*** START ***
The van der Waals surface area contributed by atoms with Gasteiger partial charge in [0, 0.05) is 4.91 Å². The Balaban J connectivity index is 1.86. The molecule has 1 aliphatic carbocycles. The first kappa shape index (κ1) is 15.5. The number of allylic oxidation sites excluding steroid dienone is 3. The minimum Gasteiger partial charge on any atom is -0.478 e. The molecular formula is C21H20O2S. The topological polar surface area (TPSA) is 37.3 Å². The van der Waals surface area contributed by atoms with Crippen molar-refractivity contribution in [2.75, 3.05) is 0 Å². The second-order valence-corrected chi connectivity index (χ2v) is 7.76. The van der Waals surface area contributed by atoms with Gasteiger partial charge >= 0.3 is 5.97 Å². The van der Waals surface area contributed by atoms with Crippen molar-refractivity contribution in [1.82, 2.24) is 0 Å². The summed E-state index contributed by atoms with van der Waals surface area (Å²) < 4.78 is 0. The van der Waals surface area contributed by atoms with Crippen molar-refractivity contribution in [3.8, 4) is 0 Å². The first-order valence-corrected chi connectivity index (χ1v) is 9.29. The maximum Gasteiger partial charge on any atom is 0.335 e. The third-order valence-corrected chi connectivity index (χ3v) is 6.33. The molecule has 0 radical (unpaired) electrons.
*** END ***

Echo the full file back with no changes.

The van der Waals surface area contributed by atoms with Gasteiger partial charge in [0, 0.05) is 4.91 Å². The Balaban J connectivity index is 1.86. The molecule has 1 aliphatic carbocycles. The first kappa shape index (κ1) is 15.5. The number of allylic oxidation sites excluding steroid dienone is 3. The minimum Gasteiger partial charge on any atom is -0.478 e. The molecular formula is C21H20O2S. The topological polar surface area (TPSA) is 37.3 Å². The van der Waals surface area contributed by atoms with Crippen molar-refractivity contribution in [2.75, 3.05) is 0 Å². The second-order valence-corrected chi connectivity index (χ2v) is 7.76. The van der Waals surface area contributed by atoms with Gasteiger partial charge >= 0.3 is 5.97 Å². The van der Waals surface area contributed by atoms with Crippen molar-refractivity contribution in [1.82, 2.24) is 0 Å². The summed E-state index contributed by atoms with van der Waals surface area (Å²) < 4.78 is 0. The van der Waals surface area contributed by atoms with Crippen molar-refractivity contribution in [3.8, 4) is 0 Å². The first-order valence-corrected chi connectivity index (χ1v) is 9.29. The maximum Gasteiger partial charge on any atom is 0.335 e. The third-order valence-corrected chi connectivity index (χ3v) is 6.33. The molecule has 0 radical (unpaired) electrons.